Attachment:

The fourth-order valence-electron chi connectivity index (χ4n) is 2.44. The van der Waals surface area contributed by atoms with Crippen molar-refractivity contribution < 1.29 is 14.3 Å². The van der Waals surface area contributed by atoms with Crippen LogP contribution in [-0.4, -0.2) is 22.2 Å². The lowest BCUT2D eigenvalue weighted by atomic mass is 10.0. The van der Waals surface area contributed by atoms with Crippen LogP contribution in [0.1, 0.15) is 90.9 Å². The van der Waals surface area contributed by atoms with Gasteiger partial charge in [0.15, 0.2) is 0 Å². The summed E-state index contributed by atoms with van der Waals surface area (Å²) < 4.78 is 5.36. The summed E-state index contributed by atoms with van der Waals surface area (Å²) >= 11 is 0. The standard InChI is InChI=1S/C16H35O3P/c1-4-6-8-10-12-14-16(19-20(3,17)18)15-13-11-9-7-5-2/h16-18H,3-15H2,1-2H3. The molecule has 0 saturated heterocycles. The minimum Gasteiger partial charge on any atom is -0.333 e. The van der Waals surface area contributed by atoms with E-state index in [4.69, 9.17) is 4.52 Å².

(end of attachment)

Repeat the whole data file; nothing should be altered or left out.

The fourth-order valence-electron chi connectivity index (χ4n) is 2.44. The van der Waals surface area contributed by atoms with Crippen molar-refractivity contribution < 1.29 is 14.3 Å². The van der Waals surface area contributed by atoms with Crippen LogP contribution in [-0.4, -0.2) is 22.2 Å². The lowest BCUT2D eigenvalue weighted by atomic mass is 10.0. The van der Waals surface area contributed by atoms with Crippen LogP contribution in [0.1, 0.15) is 90.9 Å². The van der Waals surface area contributed by atoms with Gasteiger partial charge in [0.15, 0.2) is 0 Å². The summed E-state index contributed by atoms with van der Waals surface area (Å²) < 4.78 is 5.36. The summed E-state index contributed by atoms with van der Waals surface area (Å²) >= 11 is 0. The standard InChI is InChI=1S/C16H35O3P/c1-4-6-8-10-12-14-16(19-20(3,17)18)15-13-11-9-7-5-2/h16-18H,3-15H2,1-2H3. The molecule has 0 saturated heterocycles. The minimum Gasteiger partial charge on any atom is -0.333 e. The van der Waals surface area contributed by atoms with E-state index in [4.69, 9.17) is 4.52 Å².